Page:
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Opus, is there such a thing.....

Discussion in 'Recording' started by Tommy P., Mar 19, 2002.

  1. Tommy P.

    Tommy P. Well-Known Member

    Opus, is there such a thing as a PCI card extender? What I want to do is, break into the cable before the extended slot, and feed a discrete power source to whatever is in the slot, to isolate it from spurious voltages. The DC power rails are noisy, even with the best power supplies and mobo's. Also, I'd like to put the sound cards in thier own metal enclosed box. I've already fed my Seasound breakout boxes through the 1284 cable this way with great results. Got any ideas? :cool:
     
  2. Opus2000

    Opus2000 Well-Known Member

    Ummm....no ideas man...you're doing $*^t that I dont normally do..
    I guess maybe I dont know what it is that you are truly looking to do...Is it that you want to put a dummy video card in? What type of noise are you getting? And are you really using PCI video cards? :eek:
    Opus
     
  3. Tommy P.

    Tommy P. Well-Known Member

    Most sound cards are drawing 5VDC from the PCI bus. This bus is shared with all the other eqipment on the computer.
    I've found that electrical noise from the computer( mouse movement, hard drive spin-up, fan motors ), can be seen in the Wavelab phase meters, as well as the VU and peak meters,(no source or pre's, just recording silence). With headphones on, and headphone volumes at max, if it is serious, it can be faintly heard as static when the mouse is moved, hard drives spin-up. ect.
    Depending on the quality of the computer's power supply, mobo, ect the noise can vary, but is always there, and raises the noise floor. Some sound cards are designed to filter this noise, but a filter is not as good as an isolated power supply.
    So my solution is to power the PCI cards from their own discrete power supplies. I would also like to mount the PCI sound cards outside the case, in a separate enclosure. I would need a cable that goes into a PCI slot, with a slot on the other end.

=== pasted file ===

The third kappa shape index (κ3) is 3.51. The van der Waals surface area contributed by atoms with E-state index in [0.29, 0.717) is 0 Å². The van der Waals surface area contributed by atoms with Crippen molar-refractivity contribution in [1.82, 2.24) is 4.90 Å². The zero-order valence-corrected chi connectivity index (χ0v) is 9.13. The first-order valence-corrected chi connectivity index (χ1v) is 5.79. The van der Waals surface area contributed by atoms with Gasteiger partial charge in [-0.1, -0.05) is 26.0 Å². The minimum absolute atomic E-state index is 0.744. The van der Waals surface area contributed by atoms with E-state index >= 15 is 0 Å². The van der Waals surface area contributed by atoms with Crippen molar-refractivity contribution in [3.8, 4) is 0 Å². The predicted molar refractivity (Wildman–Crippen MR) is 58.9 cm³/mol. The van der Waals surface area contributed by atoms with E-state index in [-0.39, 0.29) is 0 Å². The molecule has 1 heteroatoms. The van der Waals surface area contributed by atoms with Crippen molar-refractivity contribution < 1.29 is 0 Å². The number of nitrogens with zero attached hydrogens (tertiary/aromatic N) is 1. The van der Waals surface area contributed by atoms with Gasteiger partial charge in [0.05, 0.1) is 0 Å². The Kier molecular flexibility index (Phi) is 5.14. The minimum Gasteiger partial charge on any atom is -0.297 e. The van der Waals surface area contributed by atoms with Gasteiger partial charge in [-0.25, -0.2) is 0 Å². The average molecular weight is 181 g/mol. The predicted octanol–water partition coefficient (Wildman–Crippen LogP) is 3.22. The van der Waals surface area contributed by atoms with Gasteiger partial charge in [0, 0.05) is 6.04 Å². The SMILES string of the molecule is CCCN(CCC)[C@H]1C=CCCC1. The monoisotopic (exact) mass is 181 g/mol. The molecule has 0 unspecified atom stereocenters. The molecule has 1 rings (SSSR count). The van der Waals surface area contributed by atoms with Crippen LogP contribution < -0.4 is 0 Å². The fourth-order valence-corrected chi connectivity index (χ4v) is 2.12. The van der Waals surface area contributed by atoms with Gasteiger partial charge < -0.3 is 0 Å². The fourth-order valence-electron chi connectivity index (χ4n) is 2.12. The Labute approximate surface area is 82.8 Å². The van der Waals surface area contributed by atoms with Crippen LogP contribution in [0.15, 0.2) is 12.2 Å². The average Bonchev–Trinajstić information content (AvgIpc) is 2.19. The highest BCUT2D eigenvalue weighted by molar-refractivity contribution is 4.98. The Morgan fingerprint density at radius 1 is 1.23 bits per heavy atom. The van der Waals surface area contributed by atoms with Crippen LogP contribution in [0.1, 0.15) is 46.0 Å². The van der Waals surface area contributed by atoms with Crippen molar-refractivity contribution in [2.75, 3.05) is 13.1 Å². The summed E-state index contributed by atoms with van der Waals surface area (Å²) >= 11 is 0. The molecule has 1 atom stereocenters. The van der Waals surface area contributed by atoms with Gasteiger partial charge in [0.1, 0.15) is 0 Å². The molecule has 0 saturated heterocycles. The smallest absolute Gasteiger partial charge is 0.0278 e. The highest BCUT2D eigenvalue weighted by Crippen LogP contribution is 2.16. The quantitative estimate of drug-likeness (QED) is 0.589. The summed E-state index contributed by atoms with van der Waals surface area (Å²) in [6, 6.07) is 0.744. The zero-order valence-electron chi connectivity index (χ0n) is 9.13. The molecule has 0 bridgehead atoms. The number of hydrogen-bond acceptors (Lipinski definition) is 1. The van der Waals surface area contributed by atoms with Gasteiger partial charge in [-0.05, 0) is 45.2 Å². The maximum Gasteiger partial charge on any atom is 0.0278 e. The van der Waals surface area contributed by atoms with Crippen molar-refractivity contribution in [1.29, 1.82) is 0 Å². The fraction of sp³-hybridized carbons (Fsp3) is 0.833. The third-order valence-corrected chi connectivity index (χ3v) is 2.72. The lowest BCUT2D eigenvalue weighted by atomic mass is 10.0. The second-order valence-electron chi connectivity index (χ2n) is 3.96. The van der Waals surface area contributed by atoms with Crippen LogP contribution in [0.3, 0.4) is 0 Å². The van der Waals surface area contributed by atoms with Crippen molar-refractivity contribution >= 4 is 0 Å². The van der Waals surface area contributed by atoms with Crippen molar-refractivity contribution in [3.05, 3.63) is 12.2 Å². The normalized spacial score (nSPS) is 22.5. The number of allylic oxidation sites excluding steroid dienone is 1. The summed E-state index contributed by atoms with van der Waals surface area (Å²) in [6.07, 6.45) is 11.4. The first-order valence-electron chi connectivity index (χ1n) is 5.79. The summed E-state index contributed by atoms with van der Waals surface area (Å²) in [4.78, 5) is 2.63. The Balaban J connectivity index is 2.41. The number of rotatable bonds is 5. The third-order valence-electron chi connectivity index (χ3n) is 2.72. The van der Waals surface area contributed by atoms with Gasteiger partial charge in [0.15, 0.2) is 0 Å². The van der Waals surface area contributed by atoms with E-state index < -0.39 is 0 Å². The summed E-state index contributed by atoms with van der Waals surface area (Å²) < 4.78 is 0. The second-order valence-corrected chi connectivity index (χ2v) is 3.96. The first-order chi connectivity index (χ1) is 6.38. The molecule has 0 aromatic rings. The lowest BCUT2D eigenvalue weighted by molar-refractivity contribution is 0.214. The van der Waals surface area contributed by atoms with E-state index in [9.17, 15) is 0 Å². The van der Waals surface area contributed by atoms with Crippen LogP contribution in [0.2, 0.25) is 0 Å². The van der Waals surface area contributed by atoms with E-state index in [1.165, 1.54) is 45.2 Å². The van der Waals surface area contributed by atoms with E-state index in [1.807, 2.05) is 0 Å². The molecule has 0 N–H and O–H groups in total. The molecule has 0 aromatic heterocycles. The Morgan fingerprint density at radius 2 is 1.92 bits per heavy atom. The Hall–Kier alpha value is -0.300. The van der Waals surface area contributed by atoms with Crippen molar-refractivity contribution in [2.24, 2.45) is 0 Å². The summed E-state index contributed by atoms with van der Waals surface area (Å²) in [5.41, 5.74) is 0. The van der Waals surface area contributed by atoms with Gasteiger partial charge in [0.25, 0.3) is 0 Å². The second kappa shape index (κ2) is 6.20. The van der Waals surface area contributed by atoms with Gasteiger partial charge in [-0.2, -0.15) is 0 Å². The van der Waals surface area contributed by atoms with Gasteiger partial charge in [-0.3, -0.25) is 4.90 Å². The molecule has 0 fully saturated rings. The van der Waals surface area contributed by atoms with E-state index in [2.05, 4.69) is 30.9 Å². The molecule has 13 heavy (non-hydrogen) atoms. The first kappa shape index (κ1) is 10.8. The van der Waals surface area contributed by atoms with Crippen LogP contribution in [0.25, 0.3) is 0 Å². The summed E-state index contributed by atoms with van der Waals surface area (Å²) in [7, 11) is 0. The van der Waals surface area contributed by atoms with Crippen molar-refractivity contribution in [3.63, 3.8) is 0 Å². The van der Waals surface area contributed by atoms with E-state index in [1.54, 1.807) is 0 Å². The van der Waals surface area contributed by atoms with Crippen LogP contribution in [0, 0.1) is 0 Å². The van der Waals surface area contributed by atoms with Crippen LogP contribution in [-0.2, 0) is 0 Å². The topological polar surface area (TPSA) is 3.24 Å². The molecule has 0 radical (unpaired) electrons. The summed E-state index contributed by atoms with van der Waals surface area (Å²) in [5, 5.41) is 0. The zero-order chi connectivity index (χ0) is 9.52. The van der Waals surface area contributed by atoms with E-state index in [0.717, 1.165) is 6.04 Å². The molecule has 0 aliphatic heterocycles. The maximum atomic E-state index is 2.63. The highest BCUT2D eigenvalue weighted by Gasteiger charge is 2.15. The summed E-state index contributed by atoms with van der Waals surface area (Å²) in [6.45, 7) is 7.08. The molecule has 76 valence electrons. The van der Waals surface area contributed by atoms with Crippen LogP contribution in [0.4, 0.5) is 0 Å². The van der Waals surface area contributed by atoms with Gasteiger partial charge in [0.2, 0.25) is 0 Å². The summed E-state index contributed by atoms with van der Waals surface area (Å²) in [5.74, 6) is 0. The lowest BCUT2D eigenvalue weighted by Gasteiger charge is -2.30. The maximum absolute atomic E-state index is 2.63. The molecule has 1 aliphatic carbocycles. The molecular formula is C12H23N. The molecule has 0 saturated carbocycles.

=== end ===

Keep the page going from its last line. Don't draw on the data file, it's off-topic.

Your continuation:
Do you know if an extension cable like this exists, otherwise I'll have to find a way to make one. :confused:

    Tommy P.
     
  4. Opus2000

    Opus2000 Well-Known Member

    The only thing I know of is the Magna Expansion chasis....

    http://www.magma.com/

    Opus
     
  5. Tommy P.

    Tommy P. Well-Known Member

    Thanks Opus, I figured there must be something out there, LOL, I can't afford it.

    Tommy P.
     
  6. knightfly

    knightfly Active Member

    Hey Tommy, I know what you mean about the Magma stuff, I can't afford it either. I'm curious - are you seeing this noise even with cards that do all analog outside the computer, like the Layla for example? I know a lot of cards still bring audio into the computer, these are the ones I stay away from like the plague. I subscribe to the old saying,"The best way to get rid of noise is not to generate it in the first place", but that can be a bitch with computers. I was so turned off by Magma's prices that I don't even remember if they use a separate power supply or if they extend power from the computer also. Also, are you using one of the primo supplies with all the extra regulation/filtering ? Maybe, as proud as Magma seems to be of their stuff, you could get enough info from their website to reverse engineer? Just some thoughts, go ahead and laugh, you ungrateful bastard :=) Steve
     
  7. Tommy P.

    Tommy P. Well-Known Member

    Yep, outboard boxes. I have two Seasound Solo's for an 8x8 24/96 system. The pre's, ADA converters, headphone amps are all outboard. But by some stupid design flaw, the analog electronics in the boxes gets fed from the computer supply with poor filtering. I have all the best power stuff(a homemade Equi-tech-like balanced/isolated line conditioner unit, 50 ampere line filter, premium P/S ect). I havn't run a star grounding system to dedicated technical ground rods yet, but I'll get to it.